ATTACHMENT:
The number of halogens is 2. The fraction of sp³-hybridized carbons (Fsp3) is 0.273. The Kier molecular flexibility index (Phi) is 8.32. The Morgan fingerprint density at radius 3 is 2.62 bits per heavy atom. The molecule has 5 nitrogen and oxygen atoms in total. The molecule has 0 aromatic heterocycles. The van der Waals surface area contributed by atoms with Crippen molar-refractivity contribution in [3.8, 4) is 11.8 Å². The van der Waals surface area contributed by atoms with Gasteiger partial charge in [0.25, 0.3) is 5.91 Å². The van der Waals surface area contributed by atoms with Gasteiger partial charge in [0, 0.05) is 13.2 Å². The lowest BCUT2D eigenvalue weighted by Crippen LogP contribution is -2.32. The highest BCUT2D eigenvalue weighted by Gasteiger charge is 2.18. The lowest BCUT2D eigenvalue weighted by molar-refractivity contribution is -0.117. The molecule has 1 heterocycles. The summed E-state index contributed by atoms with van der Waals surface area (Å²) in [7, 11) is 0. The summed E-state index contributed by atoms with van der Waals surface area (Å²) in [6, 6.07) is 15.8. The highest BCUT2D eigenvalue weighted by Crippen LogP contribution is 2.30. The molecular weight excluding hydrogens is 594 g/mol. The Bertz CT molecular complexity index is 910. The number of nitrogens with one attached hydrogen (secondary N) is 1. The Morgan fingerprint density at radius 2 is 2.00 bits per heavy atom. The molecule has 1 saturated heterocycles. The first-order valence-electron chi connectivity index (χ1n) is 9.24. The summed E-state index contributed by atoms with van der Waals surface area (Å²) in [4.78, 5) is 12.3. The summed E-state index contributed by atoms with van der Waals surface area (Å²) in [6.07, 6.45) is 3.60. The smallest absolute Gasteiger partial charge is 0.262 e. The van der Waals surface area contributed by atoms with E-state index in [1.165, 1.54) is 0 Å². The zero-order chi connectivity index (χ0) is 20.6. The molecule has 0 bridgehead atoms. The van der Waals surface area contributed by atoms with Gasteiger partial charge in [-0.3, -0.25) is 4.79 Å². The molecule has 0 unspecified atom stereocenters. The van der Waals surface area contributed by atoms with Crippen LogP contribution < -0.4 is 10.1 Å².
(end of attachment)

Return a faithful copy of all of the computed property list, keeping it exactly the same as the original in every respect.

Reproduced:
The number of halogens is 2. The fraction of sp³-hybridized carbons (Fsp3) is 0.273. The Kier molecular flexibility index (Phi) is 8.32. The Morgan fingerprint density at radius 3 is 2.62 bits per heavy atom. The molecule has 5 nitrogen and oxygen atoms in total. The molecule has 0 aromatic heterocycles. The van der Waals surface area contributed by atoms with Crippen molar-refractivity contribution in [3.8, 4) is 11.8 Å². The van der Waals surface area contributed by atoms with Gasteiger partial charge in [0.25, 0.3) is 5.91 Å². The van der Waals surface area contributed by atoms with Gasteiger partial charge in [0, 0.05) is 13.2 Å². The lowest BCUT2D eigenvalue weighted by Crippen LogP contribution is -2.32. The highest BCUT2D eigenvalue weighted by Gasteiger charge is 2.18. The lowest BCUT2D eigenvalue weighted by molar-refractivity contribution is -0.117. The molecule has 1 heterocycles. The summed E-state index contributed by atoms with van der Waals surface area (Å²) in [7, 11) is 0. The summed E-state index contributed by atoms with van der Waals surface area (Å²) in [6, 6.07) is 15.8. The highest BCUT2D eigenvalue weighted by Crippen LogP contribution is 2.30. The molecular weight excluding hydrogens is 594 g/mol. The Bertz CT molecular complexity index is 910. The number of nitrogens with one attached hydrogen (secondary N) is 1. The Morgan fingerprint density at radius 2 is 2.00 bits per heavy atom. The molecule has 1 saturated heterocycles. The first-order valence-electron chi connectivity index (χ1n) is 9.24. The summed E-state index contributed by atoms with van der Waals surface area (Å²) in [4.78, 5) is 12.3. The summed E-state index contributed by atoms with van der Waals surface area (Å²) in [6.07, 6.45) is 3.60. The smallest absolute Gasteiger partial charge is 0.262 e. The van der Waals surface area contributed by atoms with E-state index in [1.165, 1.54) is 0 Å². The zero-order chi connectivity index (χ0) is 20.6. The molecule has 0 bridgehead atoms. The van der Waals surface area contributed by atoms with Gasteiger partial charge in [-0.3, -0.25) is 4.79 Å². The molecule has 0 unspecified atom stereocenters. The van der Waals surface area contributed by atoms with Crippen LogP contribution < -0.4 is 10.1 Å².